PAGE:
The remaining apple’s starting to look withered. Breakfast finished, he tosses the core over the ledge.
His saddle’s too much of a burden to consider packing out. He shoves it into the glass-walled tunnel. All remaining non-essentials and Ohank’o’s tack are stashed in the tunnel with it.
He pushes the plug he’s created as far back into the hole in the wall as he can without crawling inside. Then he crawls inside and shoves until his boots are at the lip of the opening. That oughta do it.
The scattered bits of his fire and last night’s meal add a certain dimension to the other evidence of inexplicable goings-on. Slashes through native rock, cliff faces sheared off, shards of the stone man strewn about, and the body of the pallid monster, all tell a tale that would challenge the skills of any of his childhood friends.
Makes Noise and Little Weasel would each trample the area trying to figure it out. Hard Head would stand apart and view the place from different angles and times of day, then seek advice from the grandmothers. Jumping Otter might understand that he was still alive and come looking for him.
That would be something.
He offers tobacco at the cliff edge to Ohank’o’s dauntless spirit and the breeze carries it away.
He bundles up his duster, stuffing it into the remaining free space in one of the saddlebags. The lashings on the demon blade’s containment are tightened and the whole bound inside his bedroll, then secured to the mochila beside his rifle scabbard.
The weapon’s pommel protrudes just enough for the gray-green glow of the engraved butt-cap to telegraph its presence. His old bandana, bound in place, makes a suitable cover that won’t stand close inspection.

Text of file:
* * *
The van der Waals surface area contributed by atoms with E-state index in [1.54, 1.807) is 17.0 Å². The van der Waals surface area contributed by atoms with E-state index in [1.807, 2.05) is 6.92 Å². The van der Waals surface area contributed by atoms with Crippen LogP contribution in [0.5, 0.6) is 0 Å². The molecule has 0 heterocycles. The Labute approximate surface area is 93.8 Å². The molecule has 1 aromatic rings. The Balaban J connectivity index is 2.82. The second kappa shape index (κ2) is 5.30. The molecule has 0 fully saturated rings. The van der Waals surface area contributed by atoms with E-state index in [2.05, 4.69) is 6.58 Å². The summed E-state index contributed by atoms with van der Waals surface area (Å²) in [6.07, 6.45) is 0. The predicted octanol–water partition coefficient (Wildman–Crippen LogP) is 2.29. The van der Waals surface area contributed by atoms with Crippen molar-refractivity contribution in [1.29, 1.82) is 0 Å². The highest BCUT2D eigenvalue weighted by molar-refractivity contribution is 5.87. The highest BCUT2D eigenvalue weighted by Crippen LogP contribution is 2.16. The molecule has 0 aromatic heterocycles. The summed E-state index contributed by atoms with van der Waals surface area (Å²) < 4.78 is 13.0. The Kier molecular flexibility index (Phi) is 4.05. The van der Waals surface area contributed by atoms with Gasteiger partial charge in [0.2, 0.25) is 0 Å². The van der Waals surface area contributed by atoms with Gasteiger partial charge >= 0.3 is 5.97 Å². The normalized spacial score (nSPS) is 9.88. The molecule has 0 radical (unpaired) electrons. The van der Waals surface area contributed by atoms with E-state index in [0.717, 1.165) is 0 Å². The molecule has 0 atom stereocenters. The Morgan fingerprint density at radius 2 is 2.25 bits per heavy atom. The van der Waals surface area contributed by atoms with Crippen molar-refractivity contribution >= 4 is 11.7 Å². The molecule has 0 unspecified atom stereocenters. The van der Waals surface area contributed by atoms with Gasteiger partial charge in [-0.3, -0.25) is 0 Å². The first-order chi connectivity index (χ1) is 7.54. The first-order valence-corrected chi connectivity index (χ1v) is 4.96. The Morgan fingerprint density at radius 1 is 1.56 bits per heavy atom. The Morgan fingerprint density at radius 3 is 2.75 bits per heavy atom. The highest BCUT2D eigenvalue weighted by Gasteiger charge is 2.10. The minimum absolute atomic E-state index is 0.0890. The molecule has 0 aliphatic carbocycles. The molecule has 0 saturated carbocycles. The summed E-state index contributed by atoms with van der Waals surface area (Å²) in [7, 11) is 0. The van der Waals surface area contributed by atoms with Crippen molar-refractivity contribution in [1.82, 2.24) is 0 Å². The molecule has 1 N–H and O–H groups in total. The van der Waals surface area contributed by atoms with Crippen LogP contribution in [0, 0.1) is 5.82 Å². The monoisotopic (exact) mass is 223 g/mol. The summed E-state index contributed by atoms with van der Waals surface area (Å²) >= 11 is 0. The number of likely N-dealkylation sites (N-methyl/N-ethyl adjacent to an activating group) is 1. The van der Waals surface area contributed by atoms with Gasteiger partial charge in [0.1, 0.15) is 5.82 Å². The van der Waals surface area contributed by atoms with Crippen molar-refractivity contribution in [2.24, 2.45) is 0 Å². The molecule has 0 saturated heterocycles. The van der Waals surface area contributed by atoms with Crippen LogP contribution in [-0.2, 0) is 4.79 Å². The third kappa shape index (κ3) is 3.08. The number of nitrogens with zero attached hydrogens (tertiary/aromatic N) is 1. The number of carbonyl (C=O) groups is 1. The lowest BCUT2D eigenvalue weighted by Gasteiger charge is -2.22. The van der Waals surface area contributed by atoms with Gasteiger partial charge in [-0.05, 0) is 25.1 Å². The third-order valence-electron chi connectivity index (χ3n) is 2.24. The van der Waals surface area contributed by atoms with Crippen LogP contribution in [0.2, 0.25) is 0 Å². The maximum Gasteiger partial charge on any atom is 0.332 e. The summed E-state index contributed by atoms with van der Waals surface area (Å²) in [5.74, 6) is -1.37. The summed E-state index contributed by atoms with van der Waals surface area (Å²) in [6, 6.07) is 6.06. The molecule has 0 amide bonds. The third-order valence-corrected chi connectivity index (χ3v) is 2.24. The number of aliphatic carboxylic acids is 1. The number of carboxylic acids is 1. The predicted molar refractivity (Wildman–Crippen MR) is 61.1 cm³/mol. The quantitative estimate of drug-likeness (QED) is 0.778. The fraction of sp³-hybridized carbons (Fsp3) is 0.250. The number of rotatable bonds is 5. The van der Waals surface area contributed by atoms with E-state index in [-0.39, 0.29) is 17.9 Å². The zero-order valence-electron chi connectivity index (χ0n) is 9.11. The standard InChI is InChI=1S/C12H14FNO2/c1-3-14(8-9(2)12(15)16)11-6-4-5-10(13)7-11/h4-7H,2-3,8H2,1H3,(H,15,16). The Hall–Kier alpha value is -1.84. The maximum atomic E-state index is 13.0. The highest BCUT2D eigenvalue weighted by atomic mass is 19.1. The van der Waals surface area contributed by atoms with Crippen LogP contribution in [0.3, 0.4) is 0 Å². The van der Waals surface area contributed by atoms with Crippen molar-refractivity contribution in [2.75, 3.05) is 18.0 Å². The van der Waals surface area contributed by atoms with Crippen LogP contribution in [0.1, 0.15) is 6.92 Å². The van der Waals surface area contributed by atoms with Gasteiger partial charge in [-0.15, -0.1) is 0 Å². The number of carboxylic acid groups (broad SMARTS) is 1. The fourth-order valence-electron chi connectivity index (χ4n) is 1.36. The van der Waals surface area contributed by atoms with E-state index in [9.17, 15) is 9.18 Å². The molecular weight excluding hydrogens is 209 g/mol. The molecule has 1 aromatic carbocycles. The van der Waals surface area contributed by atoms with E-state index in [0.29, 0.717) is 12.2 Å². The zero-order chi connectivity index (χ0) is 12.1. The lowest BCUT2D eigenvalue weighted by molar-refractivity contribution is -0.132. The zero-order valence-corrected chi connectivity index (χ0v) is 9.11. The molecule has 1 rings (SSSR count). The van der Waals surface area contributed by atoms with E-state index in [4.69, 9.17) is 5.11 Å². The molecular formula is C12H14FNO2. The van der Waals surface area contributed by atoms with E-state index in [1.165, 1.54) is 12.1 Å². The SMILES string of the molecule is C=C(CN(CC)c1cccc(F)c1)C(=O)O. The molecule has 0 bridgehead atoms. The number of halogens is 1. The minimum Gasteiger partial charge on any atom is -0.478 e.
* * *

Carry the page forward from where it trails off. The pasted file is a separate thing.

Shouldering his caboodle, it’s a load to be humping across inhospitable terrain.
There’s no arrow-shaped cloud overhead to point the way.
Back upstream and maybe four days hard march the way he came, he could meet up with traffic on the Trail somewhere south of the Turkey Mountains and continue his journey to Santa Fe from there. That would be the wise choice, to be sure.
Downstream, hemmed in between sweeping sandstone ramparts, always down and somehow… away from, not toward. It just doesn’t feel right anymore.
Maybe it’s his Sight suggesting a choice that seems to run counter to common sense and self-preservation. Maybe it’s the peculiar little object in his medicine bag now become the loadstone to a destination chosen the moment he picked it up. And maybe his own spirit guides are heyoka.
Not farther on from his broken campsite, a natural cut in the rock face was a flume pouring into the canyon the night before as the thunderstorm passed. There’s not even a trickle now and it looks like his route to the top of the tableland.
The transition into the cleft entails unreliable hand and footholds and his awkward burden threatens to dislodge him again and again. When he reaches a place beyond the rock face where a tumble to the canyon floor isn’t the very next thing, he drops his load, lies back against it, and waits for his heart and breath to catch up.
Here, the vegetation has crowded as close as it can to the edge, close enough to hang on against sun, wind, rain, and ice, hang on long enough to root into the porous stone where lichens have opened the way. Shrubbery has forced its way into ancient rocky breakdowns and cavities where soil has had time to accumulate. Sparse grasses and tough vines with teeth compete with them for moisture.
The mesa rim is visible and a good hike from here, but there appear to be game trails farther upslope, and the wind is at his back. Jonas re-settles his load over his shoulders and adjusts his hat.
One foot in front of the other, he makes his way in the deepest silence he’s ever known.